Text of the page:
Paper Mache Terrain – What I learned

Posted: October 2, 2010 in General, Terrain, Tutorials

So, after spending a few days and making my first pieces of paper mache terrain (the post can be found here), I figured I would write down some notes about the process.

What I would do differently:

  1. This is number one and single handedly the most important: make sure you drain the excess water from your paper pulp before adding glue. This changed the entire project for me. It caused slow dry times, warping, and excessive shrinking.
  2. After the glue / sand / rock layer dried, I should have re-coated the entire piece in another layer of water / glue. This would have added strength to the sand and rock that was there. What happened in my project is that certain rocks weren’t held tightly, and after painting, they came off and left unpainted spots. Another glue layer would have helped hold everything firm.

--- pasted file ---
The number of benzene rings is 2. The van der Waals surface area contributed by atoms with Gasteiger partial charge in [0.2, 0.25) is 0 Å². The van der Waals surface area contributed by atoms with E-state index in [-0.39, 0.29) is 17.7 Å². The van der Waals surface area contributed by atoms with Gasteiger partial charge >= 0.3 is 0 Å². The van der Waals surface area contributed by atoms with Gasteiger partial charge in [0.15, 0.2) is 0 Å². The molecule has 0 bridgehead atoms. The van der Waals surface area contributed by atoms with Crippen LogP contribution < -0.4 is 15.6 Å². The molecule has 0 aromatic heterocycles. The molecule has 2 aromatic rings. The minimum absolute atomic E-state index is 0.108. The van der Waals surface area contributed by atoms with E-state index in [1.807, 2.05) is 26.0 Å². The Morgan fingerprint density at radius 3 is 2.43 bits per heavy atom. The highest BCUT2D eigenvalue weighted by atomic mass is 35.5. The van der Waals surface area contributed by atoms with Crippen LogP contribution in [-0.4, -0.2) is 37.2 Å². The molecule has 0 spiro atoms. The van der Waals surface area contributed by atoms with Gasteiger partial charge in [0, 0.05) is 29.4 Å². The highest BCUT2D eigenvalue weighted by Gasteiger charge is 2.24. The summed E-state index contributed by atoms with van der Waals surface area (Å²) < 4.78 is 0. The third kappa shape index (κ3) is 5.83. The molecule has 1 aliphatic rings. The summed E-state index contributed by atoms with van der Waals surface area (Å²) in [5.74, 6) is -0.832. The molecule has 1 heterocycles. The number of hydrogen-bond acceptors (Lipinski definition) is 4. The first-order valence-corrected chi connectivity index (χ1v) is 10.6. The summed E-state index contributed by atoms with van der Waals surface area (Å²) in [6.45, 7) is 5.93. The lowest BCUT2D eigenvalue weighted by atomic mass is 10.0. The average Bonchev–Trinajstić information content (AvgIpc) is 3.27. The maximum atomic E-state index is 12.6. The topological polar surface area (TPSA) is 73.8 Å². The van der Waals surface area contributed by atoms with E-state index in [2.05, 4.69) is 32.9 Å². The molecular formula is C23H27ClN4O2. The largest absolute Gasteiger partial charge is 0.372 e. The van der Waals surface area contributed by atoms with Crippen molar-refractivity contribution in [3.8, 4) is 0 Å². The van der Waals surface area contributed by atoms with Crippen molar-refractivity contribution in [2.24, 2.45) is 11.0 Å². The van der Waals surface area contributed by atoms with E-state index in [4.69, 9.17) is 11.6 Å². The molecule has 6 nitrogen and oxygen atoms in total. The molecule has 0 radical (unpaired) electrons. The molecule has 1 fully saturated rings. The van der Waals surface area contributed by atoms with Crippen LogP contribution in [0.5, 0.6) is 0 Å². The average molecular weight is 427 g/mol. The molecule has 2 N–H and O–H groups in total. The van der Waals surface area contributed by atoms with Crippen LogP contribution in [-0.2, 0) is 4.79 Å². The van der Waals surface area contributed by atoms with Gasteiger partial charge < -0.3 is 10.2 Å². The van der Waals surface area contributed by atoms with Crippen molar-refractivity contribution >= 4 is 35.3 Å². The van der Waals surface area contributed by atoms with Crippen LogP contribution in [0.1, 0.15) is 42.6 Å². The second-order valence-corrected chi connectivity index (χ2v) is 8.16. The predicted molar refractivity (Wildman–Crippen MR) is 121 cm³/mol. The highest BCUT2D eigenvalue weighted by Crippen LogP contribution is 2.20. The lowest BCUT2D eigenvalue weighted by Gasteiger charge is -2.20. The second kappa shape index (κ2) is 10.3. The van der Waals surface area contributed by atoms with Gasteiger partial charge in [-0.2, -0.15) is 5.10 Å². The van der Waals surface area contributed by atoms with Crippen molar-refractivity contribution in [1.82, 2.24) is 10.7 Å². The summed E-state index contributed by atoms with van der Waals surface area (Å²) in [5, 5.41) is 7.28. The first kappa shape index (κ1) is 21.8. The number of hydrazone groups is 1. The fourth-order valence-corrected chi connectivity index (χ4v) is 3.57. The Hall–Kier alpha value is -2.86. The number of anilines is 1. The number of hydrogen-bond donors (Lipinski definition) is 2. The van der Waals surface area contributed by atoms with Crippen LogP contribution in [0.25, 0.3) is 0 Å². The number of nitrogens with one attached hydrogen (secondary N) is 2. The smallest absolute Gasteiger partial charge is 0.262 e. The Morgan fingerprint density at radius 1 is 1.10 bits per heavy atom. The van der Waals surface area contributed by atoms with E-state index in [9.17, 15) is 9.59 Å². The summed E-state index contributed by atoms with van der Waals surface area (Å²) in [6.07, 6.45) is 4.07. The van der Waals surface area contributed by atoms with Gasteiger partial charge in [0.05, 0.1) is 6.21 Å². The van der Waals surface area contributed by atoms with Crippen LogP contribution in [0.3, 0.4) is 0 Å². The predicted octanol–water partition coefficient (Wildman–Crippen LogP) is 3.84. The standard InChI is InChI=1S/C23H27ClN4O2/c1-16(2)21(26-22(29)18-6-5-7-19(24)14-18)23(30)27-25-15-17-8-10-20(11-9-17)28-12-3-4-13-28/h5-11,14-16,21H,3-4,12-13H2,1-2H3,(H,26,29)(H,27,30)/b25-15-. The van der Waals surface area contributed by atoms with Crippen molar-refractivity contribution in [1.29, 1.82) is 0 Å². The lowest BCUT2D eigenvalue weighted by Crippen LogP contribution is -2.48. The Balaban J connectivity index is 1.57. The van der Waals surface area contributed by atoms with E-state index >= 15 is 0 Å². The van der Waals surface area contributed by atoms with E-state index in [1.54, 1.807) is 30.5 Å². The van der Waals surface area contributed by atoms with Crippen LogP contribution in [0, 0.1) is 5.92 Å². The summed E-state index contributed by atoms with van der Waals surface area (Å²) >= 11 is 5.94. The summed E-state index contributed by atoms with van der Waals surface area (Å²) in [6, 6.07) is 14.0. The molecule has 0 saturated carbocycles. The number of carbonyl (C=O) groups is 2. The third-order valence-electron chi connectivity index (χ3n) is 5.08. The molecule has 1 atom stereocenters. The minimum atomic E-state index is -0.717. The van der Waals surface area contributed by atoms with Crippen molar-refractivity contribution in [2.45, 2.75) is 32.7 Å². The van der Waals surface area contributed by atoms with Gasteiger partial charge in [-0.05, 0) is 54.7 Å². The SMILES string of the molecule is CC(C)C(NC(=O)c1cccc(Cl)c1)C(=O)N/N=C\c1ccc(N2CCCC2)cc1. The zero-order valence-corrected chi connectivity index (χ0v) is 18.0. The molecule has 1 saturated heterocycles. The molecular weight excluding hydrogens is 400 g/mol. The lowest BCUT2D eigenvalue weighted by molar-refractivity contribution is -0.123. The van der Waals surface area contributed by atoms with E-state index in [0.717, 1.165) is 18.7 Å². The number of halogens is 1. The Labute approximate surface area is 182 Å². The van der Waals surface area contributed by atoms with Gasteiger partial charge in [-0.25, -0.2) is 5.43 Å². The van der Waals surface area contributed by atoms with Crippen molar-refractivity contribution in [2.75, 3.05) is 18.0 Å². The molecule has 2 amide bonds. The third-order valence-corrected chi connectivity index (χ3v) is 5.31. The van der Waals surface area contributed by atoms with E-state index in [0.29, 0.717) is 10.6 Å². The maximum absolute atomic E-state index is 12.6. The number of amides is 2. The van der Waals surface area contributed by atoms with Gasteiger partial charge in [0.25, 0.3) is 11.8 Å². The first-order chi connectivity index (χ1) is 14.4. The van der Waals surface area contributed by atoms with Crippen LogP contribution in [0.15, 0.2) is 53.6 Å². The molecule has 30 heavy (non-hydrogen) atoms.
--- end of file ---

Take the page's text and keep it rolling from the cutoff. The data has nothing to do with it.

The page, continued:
3. The first layer of c0lor I painted (the dark brown) was put on over the black too sparingly. It made the base too dark. The result was that the whole piece was very dark, and if I added more highlight to it to brighten it, there was a stark contrast.
  4. In the future I will be more careful (aka, stingy) with the static grass. Too much of the stuff just does not look right, and it took my “woodland” piece from being my favorite, to my least liked instantly.
  5. I wish I would have built bigger. Considering how much everything shrank (probably because of #1), the finish product wasn’t big enough to be affective to scale.

What worked for me:

  1. I very much enjoyed my color choices, and while bare they looked odd, once I added the grass they really popped.
  2. Paper mache is cheap and very durable, I will definitely use it as a sculpting medium again.
  3. The pieces are very modular while also matching. They would look good alone, or with each other.

All in all, the project provided for a great learning experience. I can’t wait to make some more terrain and share it here.

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